Goldman Sachs CIO Marco Argenti said his firm is betting on generative AI and technology that won't replace human workers but make them superhuman and prioritize the customer.

Speaking during the keynote at the Domino Data Lab Rev 4 conference, Argenti outlined a bevy of thoughts on digital transformation and staying ahead of the AI curve. Among the key takeaways from the Rev 4 keynote:

Being a fully digital company. Goldman Sachs has roughly 45,000 employees and 12,000 are in technology. "We are a fully digital company. We've determined technology is the lifeblood of the organization. It was always tech that started in the back office, but it has worked its way up, so you notice it," said Argenti (check). "Technology has been disruptive in every sector and you have to put software at the center of what you do."

The beauty of being an outsider. Argenti, who was Vice President of Technology at Amazon's AWS before joining Goldman Sachs in 2019, figured he needed some sort of financial background. After an interview with Goldman Sachs CEO David Solomon, it became clear that being an outsider was a plus. "If you want to disrupt you need an external viewpoint of some kind," he said.

AI's importance. Goldman Sachs has plenty of AI and machine learning technology and generative AI will be another wrinkle over time. "There's a realization from the very top of Goldman Sachs that you cannot be a leader in your industry without technology. It's even more so with AI. The leaders in any industry will be leaders in AI," said Argenti.

The mental model for AI management and prioritizing. Argenti said the scaling of AI can rattle humans. "It's hard to say you're an expert in anything with AI," said Argenti. "It comes down to how you think about the future."

He said his mental model revolves around using AI to augment humans by prioritizing what makes Goldman Sachs special. To Argenti technology comes down to saving money and making money. "There's a bias toward saving money you have to fight. You can over index for productivity, but being fit doesn't make you a champion," said Argenti. 

Argenti's approach is to use AI to "assure the synergy between human and machine and be something superhuman." His focus areas for AI revolve around impact and quantity.

Developer productivity is a big area since productivity improvement can boost returns on high impact, high-cost workers. Bankers are another area where AI can help by making meetings more valuable for clients and the firm.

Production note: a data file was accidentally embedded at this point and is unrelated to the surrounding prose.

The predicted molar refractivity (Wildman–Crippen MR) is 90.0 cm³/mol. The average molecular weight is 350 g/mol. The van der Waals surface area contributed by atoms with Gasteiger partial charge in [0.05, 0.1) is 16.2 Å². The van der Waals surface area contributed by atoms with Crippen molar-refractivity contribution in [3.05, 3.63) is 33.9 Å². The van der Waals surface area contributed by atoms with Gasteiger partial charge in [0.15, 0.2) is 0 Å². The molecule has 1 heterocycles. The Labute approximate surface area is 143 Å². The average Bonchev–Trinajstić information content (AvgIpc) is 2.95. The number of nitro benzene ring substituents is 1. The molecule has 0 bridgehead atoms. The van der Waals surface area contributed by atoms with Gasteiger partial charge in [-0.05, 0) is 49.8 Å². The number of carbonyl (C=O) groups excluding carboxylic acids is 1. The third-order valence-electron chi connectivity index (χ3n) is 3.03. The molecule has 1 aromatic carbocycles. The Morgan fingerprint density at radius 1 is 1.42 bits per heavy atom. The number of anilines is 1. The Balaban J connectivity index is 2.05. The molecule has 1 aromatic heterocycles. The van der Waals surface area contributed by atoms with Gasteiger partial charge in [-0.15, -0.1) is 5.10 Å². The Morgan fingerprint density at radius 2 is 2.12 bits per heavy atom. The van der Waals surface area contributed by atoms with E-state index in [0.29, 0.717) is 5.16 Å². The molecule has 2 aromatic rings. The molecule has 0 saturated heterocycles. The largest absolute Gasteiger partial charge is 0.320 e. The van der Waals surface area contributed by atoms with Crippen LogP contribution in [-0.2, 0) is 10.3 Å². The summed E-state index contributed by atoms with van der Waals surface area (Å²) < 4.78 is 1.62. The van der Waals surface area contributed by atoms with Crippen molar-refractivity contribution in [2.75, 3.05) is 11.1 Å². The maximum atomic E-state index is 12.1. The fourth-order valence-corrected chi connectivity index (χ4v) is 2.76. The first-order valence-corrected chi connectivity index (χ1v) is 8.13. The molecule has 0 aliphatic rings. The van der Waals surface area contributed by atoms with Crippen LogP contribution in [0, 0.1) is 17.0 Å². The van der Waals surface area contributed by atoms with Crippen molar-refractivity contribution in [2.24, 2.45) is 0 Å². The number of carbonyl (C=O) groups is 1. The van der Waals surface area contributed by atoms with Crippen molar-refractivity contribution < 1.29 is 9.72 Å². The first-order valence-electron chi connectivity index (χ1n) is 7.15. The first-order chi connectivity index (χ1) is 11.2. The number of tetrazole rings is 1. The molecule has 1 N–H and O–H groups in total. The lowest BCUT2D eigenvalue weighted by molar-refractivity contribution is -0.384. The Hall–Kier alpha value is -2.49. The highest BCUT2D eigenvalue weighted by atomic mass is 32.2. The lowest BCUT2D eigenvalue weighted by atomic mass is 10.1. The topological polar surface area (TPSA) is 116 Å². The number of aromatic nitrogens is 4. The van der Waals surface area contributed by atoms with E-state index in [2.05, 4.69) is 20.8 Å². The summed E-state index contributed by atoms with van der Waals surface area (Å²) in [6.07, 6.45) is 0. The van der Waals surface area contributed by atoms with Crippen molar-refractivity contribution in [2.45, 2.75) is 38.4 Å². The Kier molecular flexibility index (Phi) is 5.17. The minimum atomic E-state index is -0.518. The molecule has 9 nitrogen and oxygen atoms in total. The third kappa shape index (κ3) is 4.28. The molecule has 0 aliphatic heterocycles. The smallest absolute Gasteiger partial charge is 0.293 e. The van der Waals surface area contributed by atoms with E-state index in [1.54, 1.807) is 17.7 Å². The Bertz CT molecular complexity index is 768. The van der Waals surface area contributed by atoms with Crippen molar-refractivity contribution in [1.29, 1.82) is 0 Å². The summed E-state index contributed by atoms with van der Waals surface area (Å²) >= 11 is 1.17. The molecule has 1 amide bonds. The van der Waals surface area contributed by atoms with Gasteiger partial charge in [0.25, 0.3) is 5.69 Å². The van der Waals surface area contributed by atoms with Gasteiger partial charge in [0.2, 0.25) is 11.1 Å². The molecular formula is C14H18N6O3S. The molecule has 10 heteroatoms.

Education and training are also areas where AI can be a force multiplier. "There is a lot of knowledge in people's heads and generative AI can provide summarization and learning content," explained Argenti. "What can we do to shorten the apprenticeship?"

He also said that ultimately every major persona within Goldman Sachs will have an AI copilot.

Generative AI. "When you talk about generative AI, the first question to ask is 'what is it good at?'" he said. Indeed, Argenti said more traditional AI and machine learning are better at certain tasks. Generative AI can take large amounts of unstructured data and summarize it and it's good at connecting dots. This ability could mean generative AI can connect dots to ultimately drive investment returns.

AI architecture. Argenti said Goldman Sachs is internally trying to get consensus over the AI strategy, but it's likely there will be humans, large language learning models and a "swarm of small models to create a constellation of specialists." "Humans will focus on relationships, intuition, wisdom and instruction," he said.

Whether this effort is successful will depend on the following:

  • Quality of data.
  • Access to clients.
  • A set of people to provide a flywheel of feedback that creates something unique to Goldman Sachs.

Data strategy. Argenti said Goldman Sachs has been investing in its data platform to have one single version of the truth, transparency to lineage and easy discovery. "The data is the foundation of any AI effort," he said.

The future of engineers. Engineers will move from focusing on how something gets done to what and why, he said. "You'll have to understand the customer and customer benefit," said Argenti. "We're all becoming prompt engineers. With generative AI it will be more about writing instructions than code. It will be all about the mental model."

Argenti likened the change in the computer science profession to when compilers were abstracted. "Engineers will have to conceptualize and understand why they are doing something," he said.

Changing a culture with data. Argenti said he wants his team to move from a vertical approach to one that's more horizontal and distributed. To change culture, you need trust, he said. Data transparency will be key. "Data creates transparency. Transparency creates trust. Trust shifts culture," said Argenti.